Pål wrote:Hello all. This looks like a nice forum indeed! I hope to learn a lot here, being amongst other language-freaks (I thought I was the only one, *sniff*).
Coming from the Liemers, a part of the Netherlands (near the German border), I'm very interested in this forum about Lower Saxon. Until recently I thought Liemers' was a form of Lower Saxon too, but I discovered it was not. Though it is called 'platt' too, it's not a part of Lower Saxon but considered a form of Frankisch (how is it called in English?).
That's why I wanted to reply to this post:frank74 wrote:In wikipedia there is map depicting the approximate language area:
http://de.wikipedia.org/wiki/Nieders%C3 ... he_Sprache
In the Netherlands the yellow should stretch a little further to the west, as it also includes a region called the "Veluwe".
I'm sorry, but Veluws is the same in that it isn't Saxon but Frankisch.
Well, other sources indicate that it is a Low Saxon dialect, for example http://nl.wikipedia.org/wiki/Veluws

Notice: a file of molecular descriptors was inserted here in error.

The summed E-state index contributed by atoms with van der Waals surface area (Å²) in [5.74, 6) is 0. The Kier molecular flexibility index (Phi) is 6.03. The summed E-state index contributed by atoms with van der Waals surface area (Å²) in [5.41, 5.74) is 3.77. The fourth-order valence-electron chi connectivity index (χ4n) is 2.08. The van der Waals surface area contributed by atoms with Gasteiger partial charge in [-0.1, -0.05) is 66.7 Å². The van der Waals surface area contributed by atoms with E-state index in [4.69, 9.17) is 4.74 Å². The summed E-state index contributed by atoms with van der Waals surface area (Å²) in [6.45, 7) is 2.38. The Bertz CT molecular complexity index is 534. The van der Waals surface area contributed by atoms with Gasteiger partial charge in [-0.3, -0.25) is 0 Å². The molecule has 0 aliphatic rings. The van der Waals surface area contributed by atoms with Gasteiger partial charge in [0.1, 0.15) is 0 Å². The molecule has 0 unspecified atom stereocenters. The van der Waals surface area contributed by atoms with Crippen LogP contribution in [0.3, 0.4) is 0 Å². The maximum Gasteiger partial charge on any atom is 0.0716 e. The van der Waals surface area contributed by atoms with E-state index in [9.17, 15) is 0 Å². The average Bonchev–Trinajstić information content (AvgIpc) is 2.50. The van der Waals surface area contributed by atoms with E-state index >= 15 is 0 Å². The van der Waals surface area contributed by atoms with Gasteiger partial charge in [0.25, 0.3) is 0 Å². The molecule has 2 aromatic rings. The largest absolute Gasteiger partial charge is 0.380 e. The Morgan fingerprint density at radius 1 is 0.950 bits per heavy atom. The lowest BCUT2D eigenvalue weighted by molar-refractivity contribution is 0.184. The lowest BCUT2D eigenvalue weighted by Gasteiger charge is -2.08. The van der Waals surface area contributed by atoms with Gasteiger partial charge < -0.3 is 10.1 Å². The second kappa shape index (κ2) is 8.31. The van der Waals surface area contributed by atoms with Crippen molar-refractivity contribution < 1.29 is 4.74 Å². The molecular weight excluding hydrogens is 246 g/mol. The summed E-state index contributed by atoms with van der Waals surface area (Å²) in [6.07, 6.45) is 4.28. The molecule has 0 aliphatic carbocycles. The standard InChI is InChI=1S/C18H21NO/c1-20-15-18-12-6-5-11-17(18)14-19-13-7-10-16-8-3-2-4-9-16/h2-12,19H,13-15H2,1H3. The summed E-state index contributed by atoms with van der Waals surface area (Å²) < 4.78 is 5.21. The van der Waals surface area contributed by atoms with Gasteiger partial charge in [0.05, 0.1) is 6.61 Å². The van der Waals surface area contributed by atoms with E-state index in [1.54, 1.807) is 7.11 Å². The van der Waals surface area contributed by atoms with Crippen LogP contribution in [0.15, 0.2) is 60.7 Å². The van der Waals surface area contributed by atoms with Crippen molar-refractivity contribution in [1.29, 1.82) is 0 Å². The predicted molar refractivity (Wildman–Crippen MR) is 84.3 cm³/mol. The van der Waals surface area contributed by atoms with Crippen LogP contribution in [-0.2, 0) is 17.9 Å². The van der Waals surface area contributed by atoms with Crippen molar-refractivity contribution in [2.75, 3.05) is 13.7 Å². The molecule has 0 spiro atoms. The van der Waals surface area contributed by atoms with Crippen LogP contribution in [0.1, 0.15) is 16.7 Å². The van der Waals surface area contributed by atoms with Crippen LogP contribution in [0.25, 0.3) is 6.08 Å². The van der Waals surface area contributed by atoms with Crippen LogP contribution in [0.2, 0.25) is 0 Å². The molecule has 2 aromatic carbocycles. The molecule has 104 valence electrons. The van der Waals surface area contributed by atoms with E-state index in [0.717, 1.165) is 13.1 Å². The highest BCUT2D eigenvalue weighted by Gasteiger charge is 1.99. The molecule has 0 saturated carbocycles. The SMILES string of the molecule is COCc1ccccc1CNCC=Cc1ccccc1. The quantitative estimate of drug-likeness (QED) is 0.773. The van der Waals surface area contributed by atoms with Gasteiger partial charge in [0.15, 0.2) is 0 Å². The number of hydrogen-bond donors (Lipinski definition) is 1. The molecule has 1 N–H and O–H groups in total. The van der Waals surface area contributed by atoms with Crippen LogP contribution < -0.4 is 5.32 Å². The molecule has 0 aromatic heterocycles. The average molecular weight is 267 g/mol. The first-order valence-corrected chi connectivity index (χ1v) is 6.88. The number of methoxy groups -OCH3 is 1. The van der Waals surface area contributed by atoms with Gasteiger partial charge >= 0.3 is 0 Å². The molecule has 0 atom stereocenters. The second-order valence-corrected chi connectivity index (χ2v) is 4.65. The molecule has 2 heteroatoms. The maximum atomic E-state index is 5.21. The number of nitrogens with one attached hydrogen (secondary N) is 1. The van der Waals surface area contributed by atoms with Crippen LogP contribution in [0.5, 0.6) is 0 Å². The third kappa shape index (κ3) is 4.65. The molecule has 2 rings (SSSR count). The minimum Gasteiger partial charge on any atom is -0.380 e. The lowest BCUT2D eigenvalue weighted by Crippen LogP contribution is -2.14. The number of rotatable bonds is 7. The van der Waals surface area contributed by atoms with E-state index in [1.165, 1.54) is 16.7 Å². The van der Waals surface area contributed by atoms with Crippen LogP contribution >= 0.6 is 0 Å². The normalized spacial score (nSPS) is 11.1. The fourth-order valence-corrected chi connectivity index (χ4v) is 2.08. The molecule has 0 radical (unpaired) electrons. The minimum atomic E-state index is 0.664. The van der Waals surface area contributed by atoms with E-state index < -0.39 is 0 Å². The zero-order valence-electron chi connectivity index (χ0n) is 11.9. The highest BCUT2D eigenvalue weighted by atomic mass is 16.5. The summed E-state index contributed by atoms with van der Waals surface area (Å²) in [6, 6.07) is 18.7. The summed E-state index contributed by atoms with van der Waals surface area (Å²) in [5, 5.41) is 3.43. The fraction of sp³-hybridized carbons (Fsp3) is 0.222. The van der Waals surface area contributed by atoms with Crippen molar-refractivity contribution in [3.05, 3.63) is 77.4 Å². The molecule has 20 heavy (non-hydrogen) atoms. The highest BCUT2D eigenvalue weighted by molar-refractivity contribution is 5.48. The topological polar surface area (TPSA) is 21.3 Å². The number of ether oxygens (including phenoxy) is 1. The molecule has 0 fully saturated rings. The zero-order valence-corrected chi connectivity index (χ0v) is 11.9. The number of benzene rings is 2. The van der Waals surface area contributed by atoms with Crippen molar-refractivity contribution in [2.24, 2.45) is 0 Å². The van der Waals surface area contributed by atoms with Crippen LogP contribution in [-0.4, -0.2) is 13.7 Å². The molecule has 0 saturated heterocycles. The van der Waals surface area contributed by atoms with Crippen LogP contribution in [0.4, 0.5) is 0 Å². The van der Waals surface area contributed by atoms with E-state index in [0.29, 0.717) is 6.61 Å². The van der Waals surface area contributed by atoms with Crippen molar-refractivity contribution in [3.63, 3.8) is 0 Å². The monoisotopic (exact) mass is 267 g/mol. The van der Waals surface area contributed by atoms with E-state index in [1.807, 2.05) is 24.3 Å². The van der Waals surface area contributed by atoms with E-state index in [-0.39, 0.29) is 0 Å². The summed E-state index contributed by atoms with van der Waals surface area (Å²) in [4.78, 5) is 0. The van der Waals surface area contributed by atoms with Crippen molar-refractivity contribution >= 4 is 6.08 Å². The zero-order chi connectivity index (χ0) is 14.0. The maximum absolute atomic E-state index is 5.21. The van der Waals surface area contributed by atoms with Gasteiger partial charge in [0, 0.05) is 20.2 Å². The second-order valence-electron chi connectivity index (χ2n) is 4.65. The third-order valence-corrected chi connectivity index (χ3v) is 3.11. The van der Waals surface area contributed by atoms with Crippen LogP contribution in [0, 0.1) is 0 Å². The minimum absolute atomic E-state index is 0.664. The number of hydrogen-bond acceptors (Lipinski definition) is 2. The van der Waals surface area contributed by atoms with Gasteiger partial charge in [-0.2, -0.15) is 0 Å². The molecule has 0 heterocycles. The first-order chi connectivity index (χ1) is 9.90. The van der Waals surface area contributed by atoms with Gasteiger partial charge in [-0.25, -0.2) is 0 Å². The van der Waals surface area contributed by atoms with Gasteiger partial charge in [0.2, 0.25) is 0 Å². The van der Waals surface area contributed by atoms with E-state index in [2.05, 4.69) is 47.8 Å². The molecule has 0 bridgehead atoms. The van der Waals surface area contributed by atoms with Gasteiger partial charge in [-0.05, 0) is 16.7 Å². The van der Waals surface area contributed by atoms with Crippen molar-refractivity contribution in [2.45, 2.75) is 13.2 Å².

Some say the border between Low Franconian and Low Saxon is the river IJssel, but the dialects on both sides of this river are very similar (Veluws is spoken to the west of it). But the more you move to the West, the more Low Franconian** ("Standard Dutch") it will become.
In Scholtmeijer 2002*, Veluws is also called a transitional dialect (overgangsdialect). The language 'border' consists of a series of isoglosses, i.e. borders of a part of the language, grammar and pronunciation. "... ter hoogte van de Utrechtse Heuvelrug en het Gooi eindigt het Nedersaksische taalgebied definitief".
So to conclude, we may be right both, the yellow stretches a little further to the west, but becomes lighter and lighter...
*Scholtmeijer, Harrie 2002, "Utrechts, Veluws en Flevolands", within series: van der Seijs, Nicoline (red.) "Taal in stad en land", Sdu uitgevers, Den Haag
**(Neder-)Frankisch is dus (Low) Franconian. Volgens eerder genoemd boek is die term aan het uitsterven, maar ik kom hem nog wel heel vaak tegen voor de verzameling Hollands, Utrechts, Brabants, Zuid-Gelders, Vlaams etc.